RPA Current Affairs - 2019
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The Supreme Court in its latest verdict has held that election candidates cannot seek votes on the grounds of the religion, caste, creed, community or language of voters.
The ruling was given by a 4-3 majority of the seven-judge Constitution bench headed by Chief Justice TS Thakur. It held that if the candidate is found violating the order will result into call for his disqualification.
The apex court’s verdict came while it was hearing several petitions in the Hindutva case seeking interpretation of Section 123 (3) of the Representation of the People Act. This provision says that if a candidate or his agent or any other person, with his consent, appeals for votes on religious or such grounds it would amount to a ‘corrupt practice’. Earlier in the Hindutva case, SC had held that canvassing votes in name of ‘Hindutva/Hinduism’ was not a corrupt electoral practice, as Hinduism was not a religion but a way of life in India.
What SC verdict says?
- The state being secular in character will not identify itself with any one of the religions or religious denominations. The relationship between man and God is an individual choice.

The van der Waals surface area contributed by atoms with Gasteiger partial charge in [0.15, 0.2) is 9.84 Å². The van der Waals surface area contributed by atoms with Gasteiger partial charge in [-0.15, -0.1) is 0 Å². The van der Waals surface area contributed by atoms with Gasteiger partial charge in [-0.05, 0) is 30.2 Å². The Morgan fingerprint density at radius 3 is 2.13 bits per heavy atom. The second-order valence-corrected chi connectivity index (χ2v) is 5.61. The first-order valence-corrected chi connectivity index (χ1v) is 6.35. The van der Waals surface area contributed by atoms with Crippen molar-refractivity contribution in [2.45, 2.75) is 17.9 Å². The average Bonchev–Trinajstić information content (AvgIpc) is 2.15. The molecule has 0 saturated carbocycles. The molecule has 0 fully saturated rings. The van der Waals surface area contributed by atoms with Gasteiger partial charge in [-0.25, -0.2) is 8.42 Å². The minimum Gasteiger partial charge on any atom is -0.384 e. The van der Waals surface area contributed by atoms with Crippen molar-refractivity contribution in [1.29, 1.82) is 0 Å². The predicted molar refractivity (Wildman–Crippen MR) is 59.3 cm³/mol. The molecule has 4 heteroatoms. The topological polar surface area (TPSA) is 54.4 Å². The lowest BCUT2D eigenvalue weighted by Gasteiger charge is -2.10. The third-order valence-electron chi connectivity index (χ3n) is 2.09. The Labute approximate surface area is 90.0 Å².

- It implies that religion will not play any role in the governance of the country and state must at all times be secular in nature.
- Election is a secular exercise, therefore this process should be followed and elected representatives must be secular in both outlook and practice to maintain this fabric.
- The word ‘his’ only in Section 123 (3) of RPA means complete ban on any reference or appeal to religion, race, community, caste and language during elections. It also extended to social, linguistic and religious identity of voter also.
The ruling can potentially overturn the traditional rules of the game for electoral politics in India. Traditionally parties did not hesitate to employ religion, caste and ethnicity to woo voters. With this SC verdict, greater clarity will emerge once the Election Commission of India, implement this decision and spells out the electoral rules.
The seven-judge Constitution Bench of Supreme Court has questioned whether the practice of using the mass religious appeal by leaders to canvas votes for candidates amounts to a corrupt electoral practice.
The SC bench led by Chief Justice Chief Justice is re-considering its 1995 verdict which had held that canvassing votes in name of ‘Hindutva/Hinduism’ wasn’t a corrupt electoral practice, as Hinduism was not a religion but a way of life in India.
- Recently, the Constitution Bench of SC raised question of using the mass appeal of religious while testing the limits of Section 123 of Representation of the People Act.
- It was looking into the various means by which misuse of religion or faith of the masses for electoral gains can be categorised as a corrupt practice.
- It was also looking into electoral practices of political parties and candidates to rope in clerics or priests to flex their religious sway over particular religious community to swing votes.
What 1995 verdict says?
- The Representation of the People Act bars candidates and political parties to appeal appeal in the name of religion. If found guilty for violation, the candidate can be disqualified.
- The 1995 judgment delivered by Justice JS Verma had seeking votes in the name of Hinduism is not a “corrupt practice” under Section 123 of Representation of the People Act.